Excluding the centered Dionysius crater, the region of deployment is smooth enough to be considered a flat surface (i.e., it is not rugged). Although there may be some ${}^{3}$He inside the crater, the amounts are small and distant from other parts of the scenario and, thus, can be ignored.

The maximum number of sensor nodes has been restricted to

$N\phantom{\rule{0.166667em}{0ex}}=\phantom{\rule{0.166667em}{0ex}}150$, because spacecraft payload capacity is always limited [

61]. In order to scatter these nodes in our huge target area, parameter

${r}_{t}$ needs to be adjusted. In our tests, we have set a long transmission range

${r}_{t}=6$ km.

Antennas are assumed to be omnidirectional dipoles placed at sufficient height above the Moon surface to ensure that signal propagation (reflection, diffraction, penetration,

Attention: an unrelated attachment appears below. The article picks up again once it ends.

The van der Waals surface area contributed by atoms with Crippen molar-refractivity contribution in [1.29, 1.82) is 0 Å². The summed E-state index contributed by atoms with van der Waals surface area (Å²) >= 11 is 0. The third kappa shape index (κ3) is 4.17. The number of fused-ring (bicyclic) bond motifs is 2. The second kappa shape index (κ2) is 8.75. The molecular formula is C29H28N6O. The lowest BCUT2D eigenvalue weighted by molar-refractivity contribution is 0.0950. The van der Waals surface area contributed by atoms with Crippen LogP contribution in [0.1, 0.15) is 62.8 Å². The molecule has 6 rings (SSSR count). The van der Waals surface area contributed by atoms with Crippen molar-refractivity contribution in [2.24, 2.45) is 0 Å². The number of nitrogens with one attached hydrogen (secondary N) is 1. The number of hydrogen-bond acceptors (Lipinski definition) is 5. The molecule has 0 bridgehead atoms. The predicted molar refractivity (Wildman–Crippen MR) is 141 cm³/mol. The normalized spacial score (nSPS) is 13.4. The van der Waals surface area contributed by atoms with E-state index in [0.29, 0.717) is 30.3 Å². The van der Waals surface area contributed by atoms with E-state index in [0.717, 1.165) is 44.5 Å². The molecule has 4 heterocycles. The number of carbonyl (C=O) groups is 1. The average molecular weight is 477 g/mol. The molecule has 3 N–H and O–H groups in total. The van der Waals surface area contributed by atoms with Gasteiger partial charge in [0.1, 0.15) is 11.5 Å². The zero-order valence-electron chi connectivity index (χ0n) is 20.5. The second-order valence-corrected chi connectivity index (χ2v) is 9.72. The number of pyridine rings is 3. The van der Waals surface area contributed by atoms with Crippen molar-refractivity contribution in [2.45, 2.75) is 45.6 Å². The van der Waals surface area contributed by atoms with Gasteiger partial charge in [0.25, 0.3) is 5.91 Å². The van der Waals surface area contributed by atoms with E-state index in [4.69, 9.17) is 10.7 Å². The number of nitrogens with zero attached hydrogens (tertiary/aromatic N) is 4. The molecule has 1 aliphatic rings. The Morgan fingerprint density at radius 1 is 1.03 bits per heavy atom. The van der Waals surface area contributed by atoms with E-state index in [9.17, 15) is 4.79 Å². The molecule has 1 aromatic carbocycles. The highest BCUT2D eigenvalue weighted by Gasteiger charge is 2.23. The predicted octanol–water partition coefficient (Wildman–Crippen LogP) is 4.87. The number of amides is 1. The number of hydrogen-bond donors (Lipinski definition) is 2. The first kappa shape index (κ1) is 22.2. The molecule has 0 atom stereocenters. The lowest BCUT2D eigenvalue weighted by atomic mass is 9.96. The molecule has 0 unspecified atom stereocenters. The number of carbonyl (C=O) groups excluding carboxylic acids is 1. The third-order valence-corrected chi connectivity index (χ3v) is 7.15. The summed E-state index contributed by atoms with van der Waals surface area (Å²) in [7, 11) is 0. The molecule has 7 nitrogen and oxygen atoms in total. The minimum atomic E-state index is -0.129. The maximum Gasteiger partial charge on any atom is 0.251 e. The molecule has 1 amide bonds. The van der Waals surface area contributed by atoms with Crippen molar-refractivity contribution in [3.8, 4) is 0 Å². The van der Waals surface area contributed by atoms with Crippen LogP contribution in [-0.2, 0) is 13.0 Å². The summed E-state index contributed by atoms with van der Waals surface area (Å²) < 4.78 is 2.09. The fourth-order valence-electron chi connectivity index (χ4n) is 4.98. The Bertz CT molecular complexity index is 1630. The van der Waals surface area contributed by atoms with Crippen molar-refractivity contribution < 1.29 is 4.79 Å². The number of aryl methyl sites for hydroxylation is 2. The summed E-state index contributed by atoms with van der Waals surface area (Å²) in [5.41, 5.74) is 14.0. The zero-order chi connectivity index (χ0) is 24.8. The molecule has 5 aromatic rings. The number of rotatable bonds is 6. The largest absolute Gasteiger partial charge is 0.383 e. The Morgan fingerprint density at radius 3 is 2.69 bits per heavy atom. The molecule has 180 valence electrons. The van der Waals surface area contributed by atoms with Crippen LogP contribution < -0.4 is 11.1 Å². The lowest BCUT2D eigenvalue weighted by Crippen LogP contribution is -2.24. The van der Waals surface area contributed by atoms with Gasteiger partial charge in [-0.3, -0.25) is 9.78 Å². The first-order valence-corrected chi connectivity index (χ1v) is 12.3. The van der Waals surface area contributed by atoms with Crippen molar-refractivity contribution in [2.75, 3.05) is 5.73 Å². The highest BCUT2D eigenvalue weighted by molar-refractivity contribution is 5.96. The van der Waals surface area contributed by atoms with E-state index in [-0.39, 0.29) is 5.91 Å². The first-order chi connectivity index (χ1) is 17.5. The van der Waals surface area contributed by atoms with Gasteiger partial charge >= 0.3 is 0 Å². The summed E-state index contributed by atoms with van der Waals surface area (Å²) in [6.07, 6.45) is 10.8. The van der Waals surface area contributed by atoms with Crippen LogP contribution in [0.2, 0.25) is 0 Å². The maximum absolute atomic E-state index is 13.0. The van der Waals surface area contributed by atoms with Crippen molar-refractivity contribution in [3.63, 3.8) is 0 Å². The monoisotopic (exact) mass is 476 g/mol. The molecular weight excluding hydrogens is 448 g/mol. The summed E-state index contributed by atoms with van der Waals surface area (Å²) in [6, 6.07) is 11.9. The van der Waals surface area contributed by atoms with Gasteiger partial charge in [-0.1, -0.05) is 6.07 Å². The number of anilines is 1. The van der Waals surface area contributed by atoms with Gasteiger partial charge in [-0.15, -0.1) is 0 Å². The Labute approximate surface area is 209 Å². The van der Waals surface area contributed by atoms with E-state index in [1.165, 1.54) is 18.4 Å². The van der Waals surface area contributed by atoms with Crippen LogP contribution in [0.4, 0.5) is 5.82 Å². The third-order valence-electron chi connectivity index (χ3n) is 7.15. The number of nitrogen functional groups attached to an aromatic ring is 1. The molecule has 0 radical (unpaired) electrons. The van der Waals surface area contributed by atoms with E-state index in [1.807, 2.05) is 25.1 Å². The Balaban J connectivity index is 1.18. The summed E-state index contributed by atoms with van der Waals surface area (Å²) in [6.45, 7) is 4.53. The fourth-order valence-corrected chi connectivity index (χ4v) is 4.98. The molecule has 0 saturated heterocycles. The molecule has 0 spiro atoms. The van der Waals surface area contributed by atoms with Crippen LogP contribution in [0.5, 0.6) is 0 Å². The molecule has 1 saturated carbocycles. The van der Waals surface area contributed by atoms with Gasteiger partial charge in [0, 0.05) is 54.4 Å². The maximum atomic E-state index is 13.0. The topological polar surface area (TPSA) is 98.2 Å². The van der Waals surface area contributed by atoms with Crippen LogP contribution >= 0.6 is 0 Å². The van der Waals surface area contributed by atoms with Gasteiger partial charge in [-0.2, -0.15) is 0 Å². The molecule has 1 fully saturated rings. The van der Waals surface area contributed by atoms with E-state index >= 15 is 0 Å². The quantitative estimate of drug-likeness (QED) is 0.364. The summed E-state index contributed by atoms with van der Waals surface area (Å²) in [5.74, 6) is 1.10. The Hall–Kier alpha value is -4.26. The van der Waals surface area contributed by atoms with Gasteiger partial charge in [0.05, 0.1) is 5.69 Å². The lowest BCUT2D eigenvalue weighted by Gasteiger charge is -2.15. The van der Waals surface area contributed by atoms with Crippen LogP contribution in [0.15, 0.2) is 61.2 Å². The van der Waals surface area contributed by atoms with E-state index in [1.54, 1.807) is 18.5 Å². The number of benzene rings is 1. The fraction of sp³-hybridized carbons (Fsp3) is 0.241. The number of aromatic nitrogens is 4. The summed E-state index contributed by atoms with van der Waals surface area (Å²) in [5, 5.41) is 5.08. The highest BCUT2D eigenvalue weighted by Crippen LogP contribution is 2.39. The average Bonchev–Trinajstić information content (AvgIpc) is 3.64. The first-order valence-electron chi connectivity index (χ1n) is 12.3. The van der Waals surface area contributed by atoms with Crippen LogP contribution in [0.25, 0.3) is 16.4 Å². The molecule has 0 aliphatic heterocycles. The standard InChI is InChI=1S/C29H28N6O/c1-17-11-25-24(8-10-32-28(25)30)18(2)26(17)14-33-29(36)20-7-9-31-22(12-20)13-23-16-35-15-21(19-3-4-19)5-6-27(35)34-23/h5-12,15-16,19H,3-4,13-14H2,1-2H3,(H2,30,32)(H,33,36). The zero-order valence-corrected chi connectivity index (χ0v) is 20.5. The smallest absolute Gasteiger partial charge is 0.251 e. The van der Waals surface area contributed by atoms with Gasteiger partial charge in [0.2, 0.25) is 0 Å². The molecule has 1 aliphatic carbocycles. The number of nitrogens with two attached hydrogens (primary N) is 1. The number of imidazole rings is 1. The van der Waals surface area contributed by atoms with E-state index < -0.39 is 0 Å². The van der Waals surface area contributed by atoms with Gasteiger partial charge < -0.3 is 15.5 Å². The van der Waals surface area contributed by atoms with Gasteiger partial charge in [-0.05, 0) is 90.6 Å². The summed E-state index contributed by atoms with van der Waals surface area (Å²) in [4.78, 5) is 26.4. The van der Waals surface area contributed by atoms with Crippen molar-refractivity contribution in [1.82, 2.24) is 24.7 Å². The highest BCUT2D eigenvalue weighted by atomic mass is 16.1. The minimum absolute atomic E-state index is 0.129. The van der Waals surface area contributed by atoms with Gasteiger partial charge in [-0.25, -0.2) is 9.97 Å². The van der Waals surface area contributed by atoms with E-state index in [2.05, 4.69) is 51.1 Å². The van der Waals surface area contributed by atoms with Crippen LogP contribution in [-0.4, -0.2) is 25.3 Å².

etc.) is not affected by ground effects. Under these conditions, the propagation model on the lunar surface could be approximated to the

free-space model, even for long-range distances [

62,

63].

We assume that the transmission power of our nodes may be adjustable between $0\phantom{\rule{0.166667em}{0ex}}$dBm and $20\phantom{\rule{0.166667em}{0ex}}$dBm; we also assume a carrier frequency of $900\phantom{\rule{0.166667em}{0ex}}$MHz. This frequency allows reduced antenna dimensions of $8.32\phantom{\rule{0.166667em}{0ex}}$cm, which are suitable and easy to manage in space applications and also require less energy consumption than higher operation frequencies.

An estimation of the received power at a 6-km distance can be computed using the well-known Friis equation [

64].

For instance, if we select a transmitting power of

$10\phantom{\rule{0.166667em}{0ex}}$dBm (assuming typical dipole gains